This year marks the 30th anniversary of the U.S. Agency for International Development (USAID) Farmer-to-Farmer (F2F) program. Authorized under the 1985 Farm Bill, the program recruits U.S. farmers and agribusiness professionals to provide technical assistance to farmers in developing countries. Last week, USAID and Volunteers for Economic Growth Alliance (VEGA) hosted events to highlight the remarkable impact of the program and honor the volunteers who drive its success.
Central to the discussion was the critical role that cooperatives and cooperative members have played over the years in achieving the program’s objectives of promoting sustainable economic growth, improving food security and fostering public diplomacy. Over the past 30 years, F2F volunteers have completed more than 16,000 assignments in over 110 countries and have helped more than 1.3 million farm families with capacity building, technology transfer and natural resources management. Many of those volunteers belong to cooperatives in the U.S. and have shared their expertise in cooperative development with the farmers they train during their assignments. In fact, many of the host organizations that volunteers work with are cooperatives.
During USAID’s volunteer panel discussion, panelist Brian Foster, an agronomist and agribusiness specialist from Minnesota, explained how the women’s soy cooperative in northern Ghana that he worked with has greatly increased members’ incomes by bulking their product to become more competitive on the market. By aggregating their resources through the cooperative, they’ve been able to purchase the inputs they need, like improved seed and fertilizer, at a much better price. Foster provided several examples of how cooperative development, including co-op policy development, has been a key component in many F2F assignments over the past 30 years.
“The co-op model fits all over the world,” Foster said. “It’s a business model that works very well.”
Judy Moses, a sheep and goat producer and member of the Browse & Grass Growers Cooperative in Wisconsin, focused her F2F volunteer testimony on her experience as a cooperative member and, most recently, as a F2F project implementer. Since 2010, Moses has completed six volunteer assignments supporting farmer cooperatives in Mali and Guinea, and she realized through these experiences that cooperative members in the U.S. and in Africa share many of the same livestock-rearing challenges. The opportunity to learn from each other was so great that Browse and Grass Growers Cooperative recently applied for F2F funding and now manages a F2F project in Mali through a VEGA small grant award—a true example of Cooperative Principle 6 (cooperation among cooperatives) in action.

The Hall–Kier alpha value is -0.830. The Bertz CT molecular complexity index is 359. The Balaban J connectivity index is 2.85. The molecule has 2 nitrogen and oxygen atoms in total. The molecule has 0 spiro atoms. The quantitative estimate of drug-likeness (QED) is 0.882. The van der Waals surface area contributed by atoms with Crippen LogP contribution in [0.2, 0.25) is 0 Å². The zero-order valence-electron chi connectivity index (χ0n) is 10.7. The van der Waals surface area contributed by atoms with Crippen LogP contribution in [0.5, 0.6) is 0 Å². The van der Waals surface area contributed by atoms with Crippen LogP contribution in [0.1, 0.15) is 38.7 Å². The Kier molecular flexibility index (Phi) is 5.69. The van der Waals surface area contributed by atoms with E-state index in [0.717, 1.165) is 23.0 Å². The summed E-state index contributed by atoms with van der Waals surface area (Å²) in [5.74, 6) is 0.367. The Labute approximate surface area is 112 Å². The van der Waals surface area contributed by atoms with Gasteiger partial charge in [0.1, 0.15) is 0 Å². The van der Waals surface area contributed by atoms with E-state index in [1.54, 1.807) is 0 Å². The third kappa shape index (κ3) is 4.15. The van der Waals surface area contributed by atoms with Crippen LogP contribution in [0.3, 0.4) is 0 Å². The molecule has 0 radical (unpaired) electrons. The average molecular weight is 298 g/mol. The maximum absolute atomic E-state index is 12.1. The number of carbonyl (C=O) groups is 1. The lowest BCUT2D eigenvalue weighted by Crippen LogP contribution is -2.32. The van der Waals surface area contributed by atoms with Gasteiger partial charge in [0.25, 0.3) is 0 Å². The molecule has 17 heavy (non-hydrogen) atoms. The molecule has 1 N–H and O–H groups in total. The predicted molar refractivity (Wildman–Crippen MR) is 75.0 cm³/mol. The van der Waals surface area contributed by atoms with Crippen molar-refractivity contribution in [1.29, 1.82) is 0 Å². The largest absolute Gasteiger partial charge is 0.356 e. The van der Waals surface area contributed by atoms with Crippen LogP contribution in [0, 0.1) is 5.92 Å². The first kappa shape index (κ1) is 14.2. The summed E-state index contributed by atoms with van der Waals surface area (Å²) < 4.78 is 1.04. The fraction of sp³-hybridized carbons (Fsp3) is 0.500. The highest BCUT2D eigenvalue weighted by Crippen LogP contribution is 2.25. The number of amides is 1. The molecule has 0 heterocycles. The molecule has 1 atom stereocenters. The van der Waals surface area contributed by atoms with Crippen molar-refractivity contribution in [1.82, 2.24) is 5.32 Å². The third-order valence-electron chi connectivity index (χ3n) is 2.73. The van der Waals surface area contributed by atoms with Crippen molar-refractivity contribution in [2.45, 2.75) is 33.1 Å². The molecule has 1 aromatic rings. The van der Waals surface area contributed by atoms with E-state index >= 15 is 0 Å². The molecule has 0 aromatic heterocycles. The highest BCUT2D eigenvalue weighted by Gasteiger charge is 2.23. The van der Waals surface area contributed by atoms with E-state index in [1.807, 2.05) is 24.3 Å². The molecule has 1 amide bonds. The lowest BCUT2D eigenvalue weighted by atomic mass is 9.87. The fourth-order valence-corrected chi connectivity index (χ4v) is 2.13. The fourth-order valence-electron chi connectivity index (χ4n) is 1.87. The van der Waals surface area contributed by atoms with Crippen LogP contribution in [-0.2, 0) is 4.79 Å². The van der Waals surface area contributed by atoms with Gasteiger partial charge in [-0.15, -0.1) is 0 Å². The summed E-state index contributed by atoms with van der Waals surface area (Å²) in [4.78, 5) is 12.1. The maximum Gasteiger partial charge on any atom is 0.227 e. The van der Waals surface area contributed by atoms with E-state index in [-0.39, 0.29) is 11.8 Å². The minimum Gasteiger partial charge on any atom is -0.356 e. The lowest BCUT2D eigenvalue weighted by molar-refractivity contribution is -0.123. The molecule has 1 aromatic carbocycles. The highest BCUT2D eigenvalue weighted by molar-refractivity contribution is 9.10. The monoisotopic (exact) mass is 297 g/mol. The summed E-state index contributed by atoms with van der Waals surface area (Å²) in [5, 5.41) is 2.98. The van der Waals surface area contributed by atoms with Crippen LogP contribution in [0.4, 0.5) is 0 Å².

As part of the F2F 30th anniversary celebration, VEGA also hosted a panel discussion on volunteer impacts. NCBA CLUSA Senior Program Manager Jane Podolsky spoke about the unique technical assistance the F2F program offers. F2F is not a “voluntourism” program, Podolsky said, but one that focuses on careful volunteer recruitment and screening to make sure the volunteers possess the technical expertise that the host organizations request, whether it be in institutional capacity-building and cooperative development, conservation farming techniques that increase quality and quantity of crop yields, or very specific value chain interventions like aflatoxin management in peanuts to reduce contamination.
The day’s anniversary celebrations ended with VEGA presenting its F2F volunteer of the year awards. Two of NCBA CLUSA’s volunteers were among the awardees. Jock Brandis and Randy Shackelford, who traveled to Zambia in September to work with smallholder farmers on aflatoxin reduction in peanuts, were acknowledged for their tremendous impacts in technology transfer.
Funding for the F2F program recently increased by 50 percent in the reauthorization of the Farm Bill, a testament to the program’s impact. Former Congressman and President Emeritus of The Asia Foundation Douglas Bereuter, who championed the development of the F2F program, said it is the “best bang for its buck” among U.S. foreign assistance programs because of its low costs and quality volunteers. As USAID Deputy Assistant Administrator for the Bureau of Food Security Dr. Saharah Moon Chapotin added, the F2F program “puts a face to American foreign assistance.” F2F volunteers are true ambassadors of American generosity and goodwill, and as the last 30 years have demonstrated, are also ambassadors of the cooperative business model.
NCBA CLUSA has implemented F2F projects since 2010 and currently manages projects in Senegal and Zambia. For more information on F2F and to view open volunteer positions, click here.